blue as well as to those who wore the gray.
Tho.Commoner has already mentioned several
available men and has others in reserve, but it
takes pleasure in proposing Senator Cockrell.
The Gorman Interview.
The Cincinnati Enquirer, a champion of Sena
tor Gorman, says of its candidate that ho evaded
the question as to his wii mgness to accept a
presidential nomination, but declared that there
are three issues before the country "tariff re
form, economy in public affairsVnd honesty in
As the republicans will insist that they, too,
favor economy and honesty, that would leave tar
iff reform as the only issue, A. as Senator Gor
man was chief among the group of senators that
emasculated the Wilson bill and brought ridicule
upon the party in 1894, his candidacy would elimi
nate the tariff issue. But there is another issue
that should not be overlooker, by the reorganizers,
namely, that the democrats should hold the offices.
This Issue presents something definite and tangi
ble. A platform demanding the offices and omit
ing all references to other questions ought to do
sufficiently general to please the men who have
been in the habit of bolting, and, according to
their logic, it is not necessary to consider at all
the men who have been loyal to tho party.
The Gorman interview is an excellent illus
tration of the aimless wandering of the corpora
tion element of the party. No policy on the ques
tion of imperialism; no policy on the trust ques
tion; no policy on the money question; no fight
against an asset currency or other schemes of the
financiers, and no contest worthy of mention 'on
the tariff question. It is impossible to believe that
any large number of democrats can Indorse so
lifeless and inanimate a policy. The Kansas City
platform democrats are the only democrats who
are making an aggressive fight for democratic
principles and policies.
Misinterpreting Providence,
' A reader of Tho Commonor has sent In a
pamphlet printed by tho Missionary Society of
one of tho protestant churches which sets forth a
doctrino that is as un-Chrlstian as It Is un-American.
Tho pamphlet describes tho conversion of a
Filipino somo sixteen years ago and tho evangel
istic work of his son, and concludes as follows:
Is this not ono evidenco that God was pre
paring a man to preach tho truth as soon as
political and religious liberty was glvon to
tho Philippine islands, and a now evidence that
God is using tho wars of our times for the
evangelization of the nations?
Tho person who forwarded the pamphlet takes
exception to Tho Commoner's position on Im
perialism and declares his belief in the doctrino
that God usos tho thlrtcen-inch gun to spread his
Gospel, and no one can read tho pamphlet with
out feeling that tho writer of It is a believer In
tho doctrino that wars can bo justified aa a means
of extending tho Christian religion. Not only
that, butjthe pamphlet shows that the main work
of this protestant preacher Is to convert Filipinos
from Catholicism to Protestantism. Americans
being bellovors In religious liberty recognize and
defend the right of a Catholic to convert a protest
ant to his faith and the right of a protestant to
convert a Catholic to his faith, but to Justify a
war on the ground that it is a divinely appointed
means which enables one part of the Christian
church, or to onablo any part of tho Christian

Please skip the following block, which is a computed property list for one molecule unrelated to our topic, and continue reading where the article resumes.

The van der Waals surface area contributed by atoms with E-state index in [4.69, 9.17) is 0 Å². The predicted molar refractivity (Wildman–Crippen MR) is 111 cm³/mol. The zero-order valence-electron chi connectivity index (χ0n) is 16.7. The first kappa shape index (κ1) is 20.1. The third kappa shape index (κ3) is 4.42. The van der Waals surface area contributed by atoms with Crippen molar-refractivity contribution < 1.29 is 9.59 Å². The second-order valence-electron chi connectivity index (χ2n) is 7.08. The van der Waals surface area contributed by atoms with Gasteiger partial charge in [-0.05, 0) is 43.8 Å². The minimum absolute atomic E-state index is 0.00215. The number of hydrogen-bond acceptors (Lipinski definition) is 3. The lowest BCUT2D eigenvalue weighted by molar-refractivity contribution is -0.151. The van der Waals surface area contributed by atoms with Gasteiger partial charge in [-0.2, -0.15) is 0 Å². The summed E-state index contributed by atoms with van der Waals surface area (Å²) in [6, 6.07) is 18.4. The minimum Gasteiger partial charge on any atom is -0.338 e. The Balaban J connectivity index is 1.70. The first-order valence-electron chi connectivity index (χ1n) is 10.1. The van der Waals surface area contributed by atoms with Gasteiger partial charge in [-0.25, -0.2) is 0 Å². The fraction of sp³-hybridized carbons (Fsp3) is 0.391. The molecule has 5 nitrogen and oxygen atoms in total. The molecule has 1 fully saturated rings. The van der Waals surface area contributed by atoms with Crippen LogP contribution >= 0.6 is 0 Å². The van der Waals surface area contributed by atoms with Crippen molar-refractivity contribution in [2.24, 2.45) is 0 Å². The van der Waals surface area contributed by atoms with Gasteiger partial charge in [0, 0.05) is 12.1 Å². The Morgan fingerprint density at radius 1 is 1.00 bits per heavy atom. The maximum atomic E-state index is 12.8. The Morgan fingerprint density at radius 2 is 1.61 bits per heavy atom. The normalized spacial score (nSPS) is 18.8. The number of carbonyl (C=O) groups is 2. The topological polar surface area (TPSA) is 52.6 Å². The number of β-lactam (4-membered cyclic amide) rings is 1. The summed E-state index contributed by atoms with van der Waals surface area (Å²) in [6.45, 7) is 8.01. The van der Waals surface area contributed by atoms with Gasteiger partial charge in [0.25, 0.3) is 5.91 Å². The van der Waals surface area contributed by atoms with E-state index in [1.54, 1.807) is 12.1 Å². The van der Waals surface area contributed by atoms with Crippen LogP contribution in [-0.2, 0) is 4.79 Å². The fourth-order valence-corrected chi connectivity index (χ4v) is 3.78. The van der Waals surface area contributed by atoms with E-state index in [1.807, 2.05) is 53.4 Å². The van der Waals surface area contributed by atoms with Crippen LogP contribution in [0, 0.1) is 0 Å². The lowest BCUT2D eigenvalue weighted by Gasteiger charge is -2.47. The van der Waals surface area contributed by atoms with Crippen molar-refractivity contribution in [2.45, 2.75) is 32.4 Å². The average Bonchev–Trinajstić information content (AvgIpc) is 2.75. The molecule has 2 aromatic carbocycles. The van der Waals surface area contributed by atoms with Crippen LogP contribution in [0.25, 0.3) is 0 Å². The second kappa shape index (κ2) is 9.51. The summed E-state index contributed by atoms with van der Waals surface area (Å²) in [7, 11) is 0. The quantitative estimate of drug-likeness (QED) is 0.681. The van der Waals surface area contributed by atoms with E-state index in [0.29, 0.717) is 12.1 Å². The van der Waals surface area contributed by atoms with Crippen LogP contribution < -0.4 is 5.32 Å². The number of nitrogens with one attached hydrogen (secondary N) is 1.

church, to proselyte among rnbollevers, is totally
at varlanco with our, theory of government and
our ideas of roligion.j Somo have vaguely hinte-l
that our Phillpplnopollcy can be defended as a
missionary policy, but so far as tho editor of The
Commoner knows this is tho first written argu
ment prepared for circulation which attempts
to justify imperialism on tho ground that it is a
divinely apointed system.
It certainly does injustice to tho members of
tho great protestant denomination responsible for
the pamphlet for the members of Its church havo
given as conclusive proof, as the members of any
other church, that they believe In the power of
the Christian religion to propagate itself by ap
peals to tho heart The very fact that one of
the Filipino missionaries described in the pamph
let was converted sixteen years ago is evidenco
that oven under Spanish rule it was possible for
the protestant religion to make a convert Tho
fact that the convert was Lanished not only did
not injure his cause, but really gave it promi
nence. "The blood of tho martyrs is the seed of
tho church," is an old saying and Its truth has
been shown many and many a time. Persecution
never destroys an idea. The very fact that a
man is willing, if necessary, to die for an Idea
is tho most potent argument that can bo made
in defense of that idea.
The pamphlet assumes that American rule In
tho Philippine Islands Is necessary to rellgiou
liberty. For it says: "During the year of 1898
in the provision of God for the religious liberty of
tho Philippine people three events occurred, (1)
Paulino Zamora returned to Manila; (2) Nicholas
Zamora, his son, graduated with honors for the
priesthood from a Roman Catholic college, and,
(3) the American flag floated over Manila."
It is a gratuitous assumption to say that
American rule in the Philippines Is necessary to
religious liberty. If any reader of The Commoner
doubts that religious liberty is possible under a
Philippine republic, let him visit Mexico, a Cath
olic country, and he will find that the Mexicans,
without the aid of any outside Influence, havo se
cured and aro enjoying absolute religious free
dom. Protestant churches can be found in Hex
P f